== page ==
A second method of enhancing Raman scattering through photonic crystals is to create defects in the photonic crystal and place RAMs inside the defects. As in the previous embodiment, the photonic bandgap is selected such that the Raman signal is outside the gap. Referring to
Additionally, photonic crystals can be combined with plasmon resonance to produce an additive effect, thereby achieving a level of enhanced Raman scattering that is beyond what is achievable with each technique standing alone. With further reference to
As described above, enhanced Raman scattering can be triggered from optical radiation, which, as is known in the art, can be generated from a laser source. One example of an acceptable laser source is an Nd:YAG laser with an output of 532 nanometers (nm). The Raman shifted spectra resulting from the 532 nm excitation fall within the peak responsivity region of silicon CCD (charge coupled device) detectors. In certain instances, however, the 532 nm laser can cause sample fluorescence, which may swamp the Raman signal and thus make it difficult to detect or undetectable.
Another example of an acceptable laser source is a near infrared excitation source. A near infrared excitation source can eliminate sample fluorescence from most organic molecules. A wavelength of 785 nm has been found to be optimum for Raman spectroscopy applications, as it avoids fluorescence but still returns a Raman signal sufficient to enable detection by a CCD at a reasonable signal-to-noise ratio.
It is noted that while the above description illustrates a single type of RAM utilized in conjunction with an enhancement mechanism, different types of RAMs can be combined with the enhancement mechanism to provide a unique Raman signature. For example, a first type of RAM (M1) can be utilized in a first concentration, combined with a second type of RAM (M2) utilized with a second concentration, wherein the concentration of M2 is less than the concentration of M1, and so on. The combination of multiple types of RAMs produces a unique Raman signature that easily can be distinguished from other Raman signatures.
In light of the above described methods for increasing Raman emissions, an identification system now will be described implementing the above described methods. Referring to
In operation, the interrogator 202 transmits an optical beam toward an object of interest and receives a reflected signal therefrom. As the optical beam strikes an object having a marker 204 attached to its surface, enhanced Raman scattering will occur at the marker 204, and the scattering produces a signature that is unique for the particular marker 204. Conversely, as the beam strikes an object not having a marker 204 attached to its surface, enhanced Raman scattering does not occur or the signature produced by the scattering will not match a predetermined signature. The Raman signature is carried back to the interrogator 202 in the reflected signal and the interrogator 202, in accordance with the invention, classifies the object based on the Raman signature.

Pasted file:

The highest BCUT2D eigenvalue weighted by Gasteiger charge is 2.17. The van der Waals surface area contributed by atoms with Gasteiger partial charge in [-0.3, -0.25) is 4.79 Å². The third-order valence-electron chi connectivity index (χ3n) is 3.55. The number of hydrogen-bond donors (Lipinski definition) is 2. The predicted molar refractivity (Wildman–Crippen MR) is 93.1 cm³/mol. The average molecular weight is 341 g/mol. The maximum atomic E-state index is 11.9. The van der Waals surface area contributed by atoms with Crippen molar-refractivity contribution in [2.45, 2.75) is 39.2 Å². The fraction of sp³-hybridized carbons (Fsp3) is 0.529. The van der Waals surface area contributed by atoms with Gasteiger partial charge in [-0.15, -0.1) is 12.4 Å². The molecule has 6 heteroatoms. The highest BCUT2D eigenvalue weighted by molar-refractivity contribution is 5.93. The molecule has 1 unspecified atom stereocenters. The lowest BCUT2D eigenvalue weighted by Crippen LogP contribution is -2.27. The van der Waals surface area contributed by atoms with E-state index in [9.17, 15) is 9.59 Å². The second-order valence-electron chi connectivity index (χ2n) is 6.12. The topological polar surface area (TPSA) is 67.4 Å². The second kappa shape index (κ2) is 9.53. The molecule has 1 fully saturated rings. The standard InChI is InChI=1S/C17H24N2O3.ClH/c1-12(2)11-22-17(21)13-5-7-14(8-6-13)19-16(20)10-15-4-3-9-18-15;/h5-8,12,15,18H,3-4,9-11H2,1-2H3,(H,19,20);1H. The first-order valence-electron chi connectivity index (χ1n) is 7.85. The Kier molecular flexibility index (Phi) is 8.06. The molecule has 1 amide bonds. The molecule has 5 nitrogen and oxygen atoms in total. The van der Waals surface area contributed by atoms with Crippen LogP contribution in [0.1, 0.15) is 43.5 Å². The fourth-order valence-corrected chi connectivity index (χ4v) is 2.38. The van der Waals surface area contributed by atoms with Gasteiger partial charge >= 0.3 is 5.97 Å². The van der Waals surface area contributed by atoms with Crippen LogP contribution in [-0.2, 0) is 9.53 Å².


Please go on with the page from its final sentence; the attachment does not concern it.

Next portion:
As shown in
The components of the interrogator 202 will now briefly be discussed. The interface 206 provides a convenient means for operating the IFF system 200. The interface 206 includes an input device (not shown), such as a keyboard, a pointing device, a touch screen, etc., and an output device (not shown), such as a display, e.g., an LCD or a CRT display. Software executed by the computer controller 208 accepts commands from the interface 206, such as, for example, the area to be scanned, and provides feedback to the interface, such as the classification (friend or foe) of an object of interest and/or the status of the IFF 200, for example. The optical beam generator 210 and the beam steering controller 212 generate and position the optical beam on the desired object of interest. The computer controller 208 commands the optical beam generator 210 when to generate a beam and the computer controller instructs the beam steering controller 212 where the beam shall be directed. The detector 214 receives a reflected signal from the object of interest and provides the reflected signal to the computer controller 208. The computer controller analyzes the reflected signal and classifies the object of interest as a friend or foe based on the Raman effect.
With reference to
Raman signatures are derived empirically by generating a pre-measured set of Raman spectral signals. These signals are stored and later compared to the actual battle field measurements. For example, different types of RAMs are combined with an enhancing mechanism in different concentrations and a measurement of each Raman signature is recorded. Subsequently, another type of RAM is combined with an enhancing mechanism in different concentrations and a Raman signature is recorded. This process is repeated until a sufficient sample of Raman signatures is collected for the particular application. The records of each signature are stored on a computer, e.g., the computer controller 208. When actual measurements are taken in the battlefield, the computer compares the stored signals to the actual measured signal and determines if the actual measured signal matches a pre-measured signal.